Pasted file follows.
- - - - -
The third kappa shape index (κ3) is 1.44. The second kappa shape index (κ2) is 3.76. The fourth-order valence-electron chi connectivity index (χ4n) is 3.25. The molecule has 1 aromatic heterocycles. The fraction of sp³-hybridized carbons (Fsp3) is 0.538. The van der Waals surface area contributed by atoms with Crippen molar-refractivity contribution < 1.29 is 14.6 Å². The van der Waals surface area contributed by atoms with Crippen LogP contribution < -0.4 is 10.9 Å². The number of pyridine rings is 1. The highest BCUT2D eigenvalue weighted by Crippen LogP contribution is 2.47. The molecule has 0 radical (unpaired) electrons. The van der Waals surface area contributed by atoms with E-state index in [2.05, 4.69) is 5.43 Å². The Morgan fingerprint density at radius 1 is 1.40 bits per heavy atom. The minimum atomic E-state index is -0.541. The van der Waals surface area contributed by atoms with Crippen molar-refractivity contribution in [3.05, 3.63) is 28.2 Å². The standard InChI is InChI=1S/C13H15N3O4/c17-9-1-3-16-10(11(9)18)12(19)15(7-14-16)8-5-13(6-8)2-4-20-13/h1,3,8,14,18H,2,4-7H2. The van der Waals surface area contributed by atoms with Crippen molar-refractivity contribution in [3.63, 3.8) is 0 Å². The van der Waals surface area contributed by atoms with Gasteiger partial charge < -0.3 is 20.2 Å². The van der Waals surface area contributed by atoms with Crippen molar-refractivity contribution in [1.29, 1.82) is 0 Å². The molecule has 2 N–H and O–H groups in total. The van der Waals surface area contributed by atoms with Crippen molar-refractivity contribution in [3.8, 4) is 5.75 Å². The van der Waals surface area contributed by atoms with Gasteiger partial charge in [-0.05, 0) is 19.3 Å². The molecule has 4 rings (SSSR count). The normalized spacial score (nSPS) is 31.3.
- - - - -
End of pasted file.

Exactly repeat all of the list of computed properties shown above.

The third kappa shape index (κ3) is 1.44. The second kappa shape index (κ2) is 3.76. The fourth-order valence-electron chi connectivity index (χ4n) is 3.25. The molecule has 1 aromatic heterocycles. The fraction of sp³-hybridized carbons (Fsp3) is 0.538. The van der Waals surface area contributed by atoms with Crippen molar-refractivity contribution < 1.29 is 14.6 Å². The van der Waals surface area contributed by atoms with Crippen LogP contribution < -0.4 is 10.9 Å². The number of pyridine rings is 1. The highest BCUT2D eigenvalue weighted by Crippen LogP contribution is 2.47. The molecule has 0 radical (unpaired) electrons. The van der Waals surface area contributed by atoms with E-state index in [2.05, 4.69) is 5.43 Å². The Morgan fingerprint density at radius 1 is 1.40 bits per heavy atom. The minimum atomic E-state index is -0.541. The van der Waals surface area contributed by atoms with Crippen molar-refractivity contribution in [3.05, 3.63) is 28.2 Å². The standard InChI is InChI=1S/C13H15N3O4/c17-9-1-3-16-10(11(9)18)12(19)15(7-14-16)8-5-13(6-8)2-4-20-13/h1,3,8,14,18H,2,4-7H2. The van der Waals surface area contributed by atoms with Crippen molar-refractivity contribution in [3.63, 3.8) is 0 Å². The van der Waals surface area contributed by atoms with Gasteiger partial charge < -0.3 is 20.2 Å². The van der Waals surface area contributed by atoms with Crippen molar-refractivity contribution in [1.29, 1.82) is 0 Å². The molecule has 2 N–H and O–H groups in total. The van der Waals surface area contributed by atoms with Crippen molar-refractivity contribution in [3.8, 4) is 5.75 Å². The van der Waals surface area contributed by atoms with Gasteiger partial charge in [-0.05, 0) is 19.3 Å². The molecule has 4 rings (SSSR count). The normalized spacial score (nSPS) is 31.3.